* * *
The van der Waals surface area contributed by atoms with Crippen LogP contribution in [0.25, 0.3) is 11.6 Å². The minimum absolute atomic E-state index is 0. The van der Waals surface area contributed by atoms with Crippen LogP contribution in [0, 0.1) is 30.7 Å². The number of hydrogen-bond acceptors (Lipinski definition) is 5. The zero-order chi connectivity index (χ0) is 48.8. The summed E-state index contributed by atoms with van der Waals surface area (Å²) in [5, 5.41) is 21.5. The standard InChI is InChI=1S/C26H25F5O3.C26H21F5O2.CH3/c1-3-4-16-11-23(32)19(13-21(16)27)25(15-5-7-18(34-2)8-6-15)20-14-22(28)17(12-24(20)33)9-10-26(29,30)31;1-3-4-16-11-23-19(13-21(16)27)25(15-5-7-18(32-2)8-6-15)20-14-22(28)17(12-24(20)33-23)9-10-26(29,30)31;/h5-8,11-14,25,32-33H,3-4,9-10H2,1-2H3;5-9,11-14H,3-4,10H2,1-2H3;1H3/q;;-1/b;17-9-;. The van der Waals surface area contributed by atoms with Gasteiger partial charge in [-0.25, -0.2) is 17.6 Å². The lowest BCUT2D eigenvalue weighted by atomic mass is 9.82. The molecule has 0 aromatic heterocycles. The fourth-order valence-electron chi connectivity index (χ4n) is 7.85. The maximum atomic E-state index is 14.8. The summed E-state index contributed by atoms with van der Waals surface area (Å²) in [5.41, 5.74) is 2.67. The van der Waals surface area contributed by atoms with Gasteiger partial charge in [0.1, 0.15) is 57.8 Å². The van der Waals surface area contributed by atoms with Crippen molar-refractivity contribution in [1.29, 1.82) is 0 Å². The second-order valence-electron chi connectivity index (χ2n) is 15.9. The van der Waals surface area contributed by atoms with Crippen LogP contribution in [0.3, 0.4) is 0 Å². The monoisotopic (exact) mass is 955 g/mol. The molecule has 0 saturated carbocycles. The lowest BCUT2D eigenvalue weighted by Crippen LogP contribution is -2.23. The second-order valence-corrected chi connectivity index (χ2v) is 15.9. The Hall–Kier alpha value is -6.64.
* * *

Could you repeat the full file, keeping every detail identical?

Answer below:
The van der Waals surface area contributed by atoms with Crippen LogP contribution in [0.25, 0.3) is 11.6 Å². The minimum absolute atomic E-state index is 0. The van der Waals surface area contributed by atoms with Crippen LogP contribution in [0, 0.1) is 30.7 Å². The number of hydrogen-bond acceptors (Lipinski definition) is 5. The zero-order chi connectivity index (χ0) is 48.8. The summed E-state index contributed by atoms with van der Waals surface area (Å²) in [5, 5.41) is 21.5. The standard InChI is InChI=1S/C26H25F5O3.C26H21F5O2.CH3/c1-3-4-16-11-23(32)19(13-21(16)27)25(15-5-7-18(34-2)8-6-15)20-14-22(28)17(12-24(20)33)9-10-26(29,30)31;1-3-4-16-11-23-19(13-21(16)27)25(15-5-7-18(32-2)8-6-15)20-14-22(28)17(12-24(20)33-23)9-10-26(29,30)31;/h5-8,11-14,25,32-33H,3-4,9-10H2,1-2H3;5-9,11-14H,3-4,10H2,1-2H3;1H3/q;;-1/b;17-9-;. The van der Waals surface area contributed by atoms with Gasteiger partial charge in [-0.25, -0.2) is 17.6 Å². The lowest BCUT2D eigenvalue weighted by atomic mass is 9.82. The molecule has 0 aromatic heterocycles. The fourth-order valence-electron chi connectivity index (χ4n) is 7.85. The maximum atomic E-state index is 14.8. The summed E-state index contributed by atoms with van der Waals surface area (Å²) in [5.41, 5.74) is 2.67. The van der Waals surface area contributed by atoms with Gasteiger partial charge in [0.1, 0.15) is 57.8 Å². The van der Waals surface area contributed by atoms with Crippen molar-refractivity contribution in [1.29, 1.82) is 0 Å². The second-order valence-electron chi connectivity index (χ2n) is 15.9. The van der Waals surface area contributed by atoms with Crippen LogP contribution in [0.3, 0.4) is 0 Å². The monoisotopic (exact) mass is 955 g/mol. The molecule has 0 saturated carbocycles. The lowest BCUT2D eigenvalue weighted by Crippen LogP contribution is -2.23. The second-order valence-corrected chi connectivity index (χ2v) is 15.9. The Hall–Kier alpha value is -6.64.